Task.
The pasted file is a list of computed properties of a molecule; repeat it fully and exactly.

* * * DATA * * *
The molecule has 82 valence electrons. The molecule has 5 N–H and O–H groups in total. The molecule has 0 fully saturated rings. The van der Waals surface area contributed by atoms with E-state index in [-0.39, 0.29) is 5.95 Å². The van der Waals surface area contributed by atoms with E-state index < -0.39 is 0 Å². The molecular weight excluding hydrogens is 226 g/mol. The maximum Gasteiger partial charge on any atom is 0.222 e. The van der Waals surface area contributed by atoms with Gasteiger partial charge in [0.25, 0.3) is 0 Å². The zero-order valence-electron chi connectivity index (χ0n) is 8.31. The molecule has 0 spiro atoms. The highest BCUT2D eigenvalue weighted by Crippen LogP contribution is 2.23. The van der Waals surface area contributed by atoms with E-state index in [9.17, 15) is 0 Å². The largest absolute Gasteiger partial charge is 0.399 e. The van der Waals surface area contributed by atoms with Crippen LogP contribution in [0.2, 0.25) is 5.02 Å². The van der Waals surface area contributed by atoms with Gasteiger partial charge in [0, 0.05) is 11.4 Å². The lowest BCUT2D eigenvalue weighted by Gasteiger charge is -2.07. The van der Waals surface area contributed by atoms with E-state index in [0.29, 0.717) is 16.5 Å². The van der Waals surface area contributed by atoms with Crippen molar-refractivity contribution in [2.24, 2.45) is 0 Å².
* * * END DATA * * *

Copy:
The molecule has 82 valence electrons. The molecule has 5 N–H and O–H groups in total. The molecule has 0 fully saturated rings. The van der Waals surface area contributed by atoms with E-state index in [-0.39, 0.29) is 5.95 Å². The van der Waals surface area contributed by atoms with E-state index < -0.39 is 0 Å². The molecular weight excluding hydrogens is 226 g/mol. The maximum Gasteiger partial charge on any atom is 0.222 e. The van der Waals surface area contributed by atoms with Gasteiger partial charge in [0.25, 0.3) is 0 Å². The zero-order valence-electron chi connectivity index (χ0n) is 8.31. The molecule has 0 spiro atoms. The highest BCUT2D eigenvalue weighted by Crippen LogP contribution is 2.23. The van der Waals surface area contributed by atoms with E-state index in [9.17, 15) is 0 Å². The largest absolute Gasteiger partial charge is 0.399 e. The van der Waals surface area contributed by atoms with Crippen LogP contribution in [0.2, 0.25) is 5.02 Å². The van der Waals surface area contributed by atoms with Gasteiger partial charge in [0, 0.05) is 11.4 Å². The lowest BCUT2D eigenvalue weighted by Gasteiger charge is -2.07. The van der Waals surface area contributed by atoms with E-state index in [0.29, 0.717) is 16.5 Å². The van der Waals surface area contributed by atoms with Crippen molar-refractivity contribution in [2.24, 2.45) is 0 Å².